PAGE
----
Leigh, one of my impressions of the multiple aspects of Japanese culture I have been exposed to over the years is that everything is, at some level, a work of art, a thing to be enjoyed visually as well as functionally. Carpentry, formal gardens, tea ceremony, sword training - appearance is as important as quality, utility, and function. Things are made to last and are to be repaired or used in other fashions. In "A Book of Five Rings", Miyamoto Musashi compares the warrior assigning troops to the carpenter who selects wood: every kind of wood has a use, from the strong well grained wood used for inner visible construction to the less well grained knotty wood for construction that is hidden to the pieces only fit to be used for bracing and work platforms. Everything has a purpose, everything can be used to the fullest.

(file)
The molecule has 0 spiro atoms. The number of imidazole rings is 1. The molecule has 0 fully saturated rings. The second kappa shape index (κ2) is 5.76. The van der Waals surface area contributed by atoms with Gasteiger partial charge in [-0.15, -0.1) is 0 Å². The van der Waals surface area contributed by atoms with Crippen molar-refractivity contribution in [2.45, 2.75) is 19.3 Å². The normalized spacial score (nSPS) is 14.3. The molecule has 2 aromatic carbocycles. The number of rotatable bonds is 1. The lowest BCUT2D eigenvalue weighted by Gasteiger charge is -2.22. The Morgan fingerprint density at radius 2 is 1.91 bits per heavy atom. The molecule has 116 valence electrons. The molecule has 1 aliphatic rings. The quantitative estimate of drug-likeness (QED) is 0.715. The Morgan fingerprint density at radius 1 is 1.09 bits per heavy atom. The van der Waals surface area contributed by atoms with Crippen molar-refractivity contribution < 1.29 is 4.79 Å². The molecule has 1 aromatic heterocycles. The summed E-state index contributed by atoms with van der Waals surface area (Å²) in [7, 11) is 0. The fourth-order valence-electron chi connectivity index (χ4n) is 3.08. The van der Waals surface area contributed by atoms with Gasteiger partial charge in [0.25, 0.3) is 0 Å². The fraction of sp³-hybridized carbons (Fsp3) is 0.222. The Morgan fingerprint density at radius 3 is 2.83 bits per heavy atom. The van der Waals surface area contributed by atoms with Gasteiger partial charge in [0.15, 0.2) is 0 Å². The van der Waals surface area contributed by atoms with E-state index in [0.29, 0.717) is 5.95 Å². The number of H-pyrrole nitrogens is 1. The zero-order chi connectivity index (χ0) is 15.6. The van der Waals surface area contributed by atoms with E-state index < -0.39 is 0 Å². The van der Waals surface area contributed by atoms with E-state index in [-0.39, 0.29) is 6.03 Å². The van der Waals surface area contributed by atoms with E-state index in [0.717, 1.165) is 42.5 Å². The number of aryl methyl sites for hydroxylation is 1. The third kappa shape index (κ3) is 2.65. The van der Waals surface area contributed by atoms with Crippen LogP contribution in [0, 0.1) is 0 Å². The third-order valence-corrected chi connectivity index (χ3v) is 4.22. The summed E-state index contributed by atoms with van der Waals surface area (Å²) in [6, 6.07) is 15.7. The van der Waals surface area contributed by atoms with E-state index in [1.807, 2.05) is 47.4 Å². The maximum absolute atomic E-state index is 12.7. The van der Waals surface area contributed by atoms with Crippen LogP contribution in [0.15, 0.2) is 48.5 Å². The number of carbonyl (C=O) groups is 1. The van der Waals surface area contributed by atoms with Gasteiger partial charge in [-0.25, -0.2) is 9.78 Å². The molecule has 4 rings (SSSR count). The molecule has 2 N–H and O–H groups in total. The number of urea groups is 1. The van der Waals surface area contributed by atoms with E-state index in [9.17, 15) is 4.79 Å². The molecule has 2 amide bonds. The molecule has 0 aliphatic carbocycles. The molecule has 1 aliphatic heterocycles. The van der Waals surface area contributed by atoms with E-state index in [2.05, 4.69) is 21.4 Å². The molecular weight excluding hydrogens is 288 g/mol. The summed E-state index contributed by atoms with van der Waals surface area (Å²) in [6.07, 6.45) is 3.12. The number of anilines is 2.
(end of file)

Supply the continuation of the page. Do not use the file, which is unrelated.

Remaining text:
Now, if you could only get the jacket to wear it...

Ed said...

I love fleece jackets but they aren't very practical on a farm because as you mentioned, they are like the sticky side of tape and everything tends to adhere to them. My favorite farm jacket is still a Carhart jacket I had in my younger days. It had a quilted interior and that signature tough canvas exterior. It still hangs in my closet. For colder days, I have a heavier insulated version. Unfortunately, I don't fit the lightweight version any more, or at least comfortably but I can't bear to part with it. I keep thinking I will be able to fit again someday and it is still perfect enough to wear for all those farm chores.